What are the characteristics of the Thai market in terms of notions and appreciations towards Italian wines? 

 

To be honest, the Thai market is a fledgling market, at present there is not much knowledge about wines, there is no knowledge about wine quality, wine education, wine complexity, and anyway -in general- what a wine means. Many people buy wine only because it is an index of status. Knowledge about Italian wines, therefore, is quite limited, especially with regard to white wines, sparkling wines (think of a Franciacorta Metodo Classico) such knowledge almost does not exist, Prosecco is making some inroads but we still need to spread the Culture regarding what a Prosecco really is, so many people here still call it "Champagne." Regarding, on the other hand, appreciations towards Italian wines, here we mean in 85-90% of cases, red wines are in mind and in particular, full-bodied wines such as Brunello di Montalcino, Amarone, or very alcoholic and fruity wines such as Primitivo. 

 

Currently, how do Italian wines position themselves compared to classic competitors around the world such as the French in the first place all the way to Californian or Australian wines? 

 

 

Here we need to make a premise: Thai Laws impose very high customs duties on European and American products, therefore, the various competitors have different valence here in Thailand, in the sense that Australia and Chile by not paying duty can import and then distribute products with a more affordable price, because here we get up to tripling the original cost of the product compared to the time it is cleared through customs. Regarding more specifically the European competitors, let's say that France we can say is the state that absolutely prevails here, particularly the Bordeaux and then the reds with Merlot, Cabernet Sauvignon and Cabernet Franc. Among Italian wines, Tuscany stands out, with the various Brunellos, Chianti and Super Tuscans; Veneto also does well, with Amarone and Ripasso, and Piedmont, with Barolo and Barbera. Red wines from Abruzzo, such as Montepulciano, and Apulian reds, especially Primitivo, are also very popular.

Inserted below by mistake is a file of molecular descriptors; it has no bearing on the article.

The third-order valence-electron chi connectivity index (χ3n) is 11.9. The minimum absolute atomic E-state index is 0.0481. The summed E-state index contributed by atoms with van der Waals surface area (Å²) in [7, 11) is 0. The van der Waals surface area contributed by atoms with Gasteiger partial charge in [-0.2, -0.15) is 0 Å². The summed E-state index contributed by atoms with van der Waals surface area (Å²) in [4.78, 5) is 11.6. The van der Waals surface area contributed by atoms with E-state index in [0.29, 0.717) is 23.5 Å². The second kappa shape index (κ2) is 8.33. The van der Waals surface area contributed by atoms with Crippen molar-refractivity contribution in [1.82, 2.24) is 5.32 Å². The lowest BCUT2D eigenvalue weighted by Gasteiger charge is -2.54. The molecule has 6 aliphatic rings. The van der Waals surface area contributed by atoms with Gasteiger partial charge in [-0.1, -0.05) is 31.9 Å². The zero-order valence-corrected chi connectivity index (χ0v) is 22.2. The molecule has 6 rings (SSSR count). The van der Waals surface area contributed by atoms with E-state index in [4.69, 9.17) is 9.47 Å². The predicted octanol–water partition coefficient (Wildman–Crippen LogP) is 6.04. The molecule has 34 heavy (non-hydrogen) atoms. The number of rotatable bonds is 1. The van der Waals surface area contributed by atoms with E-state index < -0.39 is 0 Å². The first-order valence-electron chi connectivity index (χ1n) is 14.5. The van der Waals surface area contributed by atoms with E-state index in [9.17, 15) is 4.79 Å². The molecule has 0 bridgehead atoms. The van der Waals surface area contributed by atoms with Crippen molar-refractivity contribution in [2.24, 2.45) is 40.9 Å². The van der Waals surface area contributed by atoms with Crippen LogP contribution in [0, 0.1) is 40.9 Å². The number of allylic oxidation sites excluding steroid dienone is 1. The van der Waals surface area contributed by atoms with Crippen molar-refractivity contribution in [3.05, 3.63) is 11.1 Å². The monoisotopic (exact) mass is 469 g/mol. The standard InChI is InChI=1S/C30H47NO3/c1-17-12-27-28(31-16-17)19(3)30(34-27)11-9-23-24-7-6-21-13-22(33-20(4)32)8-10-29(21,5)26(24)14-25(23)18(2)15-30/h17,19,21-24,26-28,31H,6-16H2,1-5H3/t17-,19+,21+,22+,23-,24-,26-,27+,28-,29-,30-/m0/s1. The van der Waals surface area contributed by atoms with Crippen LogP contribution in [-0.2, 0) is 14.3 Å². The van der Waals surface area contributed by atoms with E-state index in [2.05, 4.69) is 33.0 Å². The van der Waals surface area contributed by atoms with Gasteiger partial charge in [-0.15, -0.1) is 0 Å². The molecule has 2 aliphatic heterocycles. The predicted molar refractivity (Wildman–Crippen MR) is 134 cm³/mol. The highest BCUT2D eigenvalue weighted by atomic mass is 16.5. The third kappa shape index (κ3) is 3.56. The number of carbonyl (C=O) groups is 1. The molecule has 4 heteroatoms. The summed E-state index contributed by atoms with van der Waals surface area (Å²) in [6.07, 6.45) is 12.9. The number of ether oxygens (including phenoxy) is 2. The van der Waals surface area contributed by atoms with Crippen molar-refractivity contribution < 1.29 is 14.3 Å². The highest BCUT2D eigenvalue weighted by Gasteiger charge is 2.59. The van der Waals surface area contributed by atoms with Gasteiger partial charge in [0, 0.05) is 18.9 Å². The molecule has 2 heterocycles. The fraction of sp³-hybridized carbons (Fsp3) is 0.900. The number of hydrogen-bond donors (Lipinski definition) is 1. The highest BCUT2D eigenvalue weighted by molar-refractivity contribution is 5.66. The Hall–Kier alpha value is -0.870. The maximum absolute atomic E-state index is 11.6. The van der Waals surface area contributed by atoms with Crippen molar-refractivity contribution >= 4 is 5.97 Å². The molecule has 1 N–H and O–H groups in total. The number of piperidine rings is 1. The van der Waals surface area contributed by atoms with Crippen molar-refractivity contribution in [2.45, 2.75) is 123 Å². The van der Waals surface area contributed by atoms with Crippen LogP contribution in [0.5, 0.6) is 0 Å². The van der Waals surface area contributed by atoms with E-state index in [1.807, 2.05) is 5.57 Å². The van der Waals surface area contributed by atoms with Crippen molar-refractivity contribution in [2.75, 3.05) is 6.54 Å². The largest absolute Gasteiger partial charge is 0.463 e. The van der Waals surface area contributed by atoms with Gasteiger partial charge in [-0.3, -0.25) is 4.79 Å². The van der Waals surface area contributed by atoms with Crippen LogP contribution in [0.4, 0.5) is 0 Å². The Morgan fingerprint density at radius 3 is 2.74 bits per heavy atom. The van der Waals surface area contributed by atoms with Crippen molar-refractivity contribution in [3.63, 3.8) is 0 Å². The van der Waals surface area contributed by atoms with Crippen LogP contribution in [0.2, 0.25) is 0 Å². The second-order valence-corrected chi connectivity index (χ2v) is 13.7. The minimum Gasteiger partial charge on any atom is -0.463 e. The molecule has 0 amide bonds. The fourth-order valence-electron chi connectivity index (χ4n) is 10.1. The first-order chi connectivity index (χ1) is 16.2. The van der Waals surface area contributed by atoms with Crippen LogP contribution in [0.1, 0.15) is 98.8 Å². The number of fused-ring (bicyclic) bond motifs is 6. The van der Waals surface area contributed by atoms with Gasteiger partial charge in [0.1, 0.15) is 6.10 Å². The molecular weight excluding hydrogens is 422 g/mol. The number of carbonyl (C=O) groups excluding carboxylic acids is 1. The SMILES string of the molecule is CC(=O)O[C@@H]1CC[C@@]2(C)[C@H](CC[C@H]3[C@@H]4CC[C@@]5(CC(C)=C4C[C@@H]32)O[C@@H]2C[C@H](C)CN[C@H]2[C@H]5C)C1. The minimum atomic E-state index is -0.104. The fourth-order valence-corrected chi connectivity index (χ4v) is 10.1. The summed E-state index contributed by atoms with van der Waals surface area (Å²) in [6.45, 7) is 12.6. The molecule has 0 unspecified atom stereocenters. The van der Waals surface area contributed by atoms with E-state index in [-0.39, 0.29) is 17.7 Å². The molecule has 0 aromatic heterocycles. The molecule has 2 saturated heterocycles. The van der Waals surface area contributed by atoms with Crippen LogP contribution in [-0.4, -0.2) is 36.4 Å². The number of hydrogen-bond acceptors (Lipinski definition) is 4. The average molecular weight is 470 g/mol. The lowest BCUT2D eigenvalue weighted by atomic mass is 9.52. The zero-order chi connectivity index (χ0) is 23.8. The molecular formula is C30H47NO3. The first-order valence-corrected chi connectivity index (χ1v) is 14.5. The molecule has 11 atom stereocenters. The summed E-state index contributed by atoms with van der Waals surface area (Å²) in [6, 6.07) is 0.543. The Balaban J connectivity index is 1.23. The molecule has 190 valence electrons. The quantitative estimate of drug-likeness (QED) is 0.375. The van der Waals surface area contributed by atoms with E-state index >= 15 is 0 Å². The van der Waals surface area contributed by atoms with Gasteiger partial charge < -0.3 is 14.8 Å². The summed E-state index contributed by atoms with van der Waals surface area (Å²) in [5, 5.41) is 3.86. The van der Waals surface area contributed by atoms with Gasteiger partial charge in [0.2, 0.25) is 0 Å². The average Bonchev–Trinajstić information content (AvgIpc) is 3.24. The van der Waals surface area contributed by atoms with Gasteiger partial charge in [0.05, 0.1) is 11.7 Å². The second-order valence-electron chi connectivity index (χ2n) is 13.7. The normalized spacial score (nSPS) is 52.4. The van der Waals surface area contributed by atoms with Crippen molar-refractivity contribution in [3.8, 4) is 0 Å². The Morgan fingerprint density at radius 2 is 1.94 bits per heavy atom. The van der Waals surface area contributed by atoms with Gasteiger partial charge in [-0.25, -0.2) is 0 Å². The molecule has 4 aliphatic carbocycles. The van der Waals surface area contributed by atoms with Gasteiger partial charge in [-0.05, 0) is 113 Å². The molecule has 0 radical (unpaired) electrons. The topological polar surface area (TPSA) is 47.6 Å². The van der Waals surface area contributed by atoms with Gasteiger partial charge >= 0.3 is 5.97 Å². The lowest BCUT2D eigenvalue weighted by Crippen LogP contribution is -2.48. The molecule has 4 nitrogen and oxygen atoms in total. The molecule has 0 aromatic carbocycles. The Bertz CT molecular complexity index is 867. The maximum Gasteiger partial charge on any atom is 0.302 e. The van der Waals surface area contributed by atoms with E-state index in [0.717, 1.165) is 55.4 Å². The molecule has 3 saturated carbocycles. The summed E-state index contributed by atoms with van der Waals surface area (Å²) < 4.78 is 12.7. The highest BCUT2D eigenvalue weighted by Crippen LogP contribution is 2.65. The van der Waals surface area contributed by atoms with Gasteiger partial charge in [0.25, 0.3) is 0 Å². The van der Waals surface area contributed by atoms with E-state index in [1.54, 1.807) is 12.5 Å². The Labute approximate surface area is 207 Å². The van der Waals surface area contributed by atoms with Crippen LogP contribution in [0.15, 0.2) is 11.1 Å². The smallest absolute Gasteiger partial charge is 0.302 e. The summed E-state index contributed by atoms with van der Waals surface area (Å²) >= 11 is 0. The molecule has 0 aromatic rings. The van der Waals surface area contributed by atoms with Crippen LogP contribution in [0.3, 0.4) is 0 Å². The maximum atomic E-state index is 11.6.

What tasks do you perform today in terms of spreading knowledge about Italian wines and what are your current projects in this field? 

 

After Covid, I focused much more on wine education rather than actual distribution. In the sense that -thanks to the creation of our online panel that is primowine.com and thanks to the new relationships with hotels and big groups, we are building a real School of Education in which we teach what wine is, we teach how wine is produced, what are the characteristics of various wines, various grape varieties, in a very simple way. This has made people really curious, the undifferentiated user-for example-doesn't even know how a sparkling wine acquires bubbles, here they generally thought in a naive way, that -as in carbonated beverages- gas is added later. Or it was not known that some white wines could be made from red grapes. So, I have seen that there is a lot of curiosity, and that is good, in the sense that we are talking about an infant who is trying to learn. At the moment, my goal is to continue as much as possible to create Courses where we teach the concept of wine, the culture of wine and the emotion of wine. So these are Courses where you learn the basics but also how to open a bottle, how a wine is served, how it should be maintained. All this makes me hopeful for the future, because I have seen that-in simple terms, in the sense of popularization-people here are very interested. This, of course, is not only about Italian wines but about the whole wine world, because at the moment, in my opinion, before I focus on representing Italian wines, I would like to educate the customer with the basics. Only in this way is it possible to understand, step by step, the complexity and beauty that Italian wine and culture really have.